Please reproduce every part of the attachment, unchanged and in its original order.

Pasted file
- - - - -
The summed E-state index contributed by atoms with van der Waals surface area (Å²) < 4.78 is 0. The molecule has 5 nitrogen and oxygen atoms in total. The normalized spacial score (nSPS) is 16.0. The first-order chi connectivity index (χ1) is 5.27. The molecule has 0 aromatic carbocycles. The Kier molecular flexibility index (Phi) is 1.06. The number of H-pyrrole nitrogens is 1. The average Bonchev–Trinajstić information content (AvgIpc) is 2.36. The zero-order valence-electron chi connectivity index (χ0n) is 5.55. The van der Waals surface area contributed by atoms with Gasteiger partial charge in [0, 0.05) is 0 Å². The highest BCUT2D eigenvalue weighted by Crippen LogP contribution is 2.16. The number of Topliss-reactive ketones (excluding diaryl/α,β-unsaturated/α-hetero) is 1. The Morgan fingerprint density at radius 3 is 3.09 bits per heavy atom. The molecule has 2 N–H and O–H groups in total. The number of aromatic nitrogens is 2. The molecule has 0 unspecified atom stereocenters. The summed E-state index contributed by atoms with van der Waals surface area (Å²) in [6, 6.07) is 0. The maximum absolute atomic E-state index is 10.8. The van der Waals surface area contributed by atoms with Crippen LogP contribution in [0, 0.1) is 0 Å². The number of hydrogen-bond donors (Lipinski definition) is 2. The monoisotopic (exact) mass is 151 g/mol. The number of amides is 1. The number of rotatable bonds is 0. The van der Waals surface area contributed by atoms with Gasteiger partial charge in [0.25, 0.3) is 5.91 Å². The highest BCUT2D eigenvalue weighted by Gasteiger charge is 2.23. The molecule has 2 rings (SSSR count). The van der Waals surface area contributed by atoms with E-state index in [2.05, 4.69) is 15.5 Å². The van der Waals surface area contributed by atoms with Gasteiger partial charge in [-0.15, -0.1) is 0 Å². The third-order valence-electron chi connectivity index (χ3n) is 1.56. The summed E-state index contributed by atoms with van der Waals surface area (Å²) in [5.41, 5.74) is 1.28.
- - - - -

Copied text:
The summed E-state index contributed by atoms with van der Waals surface area (Å²) < 4.78 is 0. The molecule has 5 nitrogen and oxygen atoms in total. The normalized spacial score (nSPS) is 16.0. The first-order chi connectivity index (χ1) is 5.27. The molecule has 0 aromatic carbocycles. The Kier molecular flexibility index (Phi) is 1.06. The number of H-pyrrole nitrogens is 1. The average Bonchev–Trinajstić information content (AvgIpc) is 2.36. The zero-order valence-electron chi connectivity index (χ0n) is 5.55. The van der Waals surface area contributed by atoms with Gasteiger partial charge in [0, 0.05) is 0 Å². The highest BCUT2D eigenvalue weighted by Crippen LogP contribution is 2.16. The number of Topliss-reactive ketones (excluding diaryl/α,β-unsaturated/α-hetero) is 1. The Morgan fingerprint density at radius 3 is 3.09 bits per heavy atom. The molecule has 2 N–H and O–H groups in total. The number of aromatic nitrogens is 2. The molecule has 0 unspecified atom stereocenters. The summed E-state index contributed by atoms with van der Waals surface area (Å²) in [6, 6.07) is 0. The maximum absolute atomic E-state index is 10.8. The van der Waals surface area contributed by atoms with Crippen LogP contribution in [0, 0.1) is 0 Å². The number of hydrogen-bond donors (Lipinski definition) is 2. The monoisotopic (exact) mass is 151 g/mol. The number of amides is 1. The number of rotatable bonds is 0. The van der Waals surface area contributed by atoms with Gasteiger partial charge in [0.25, 0.3) is 5.91 Å². The highest BCUT2D eigenvalue weighted by Gasteiger charge is 2.23. The molecule has 2 rings (SSSR count). The van der Waals surface area contributed by atoms with E-state index in [2.05, 4.69) is 15.5 Å². The van der Waals surface area contributed by atoms with Gasteiger partial charge in [-0.15, -0.1) is 0 Å². The third-order valence-electron chi connectivity index (χ3n) is 1.56. The summed E-state index contributed by atoms with van der Waals surface area (Å²) in [5.41, 5.74) is 1.28.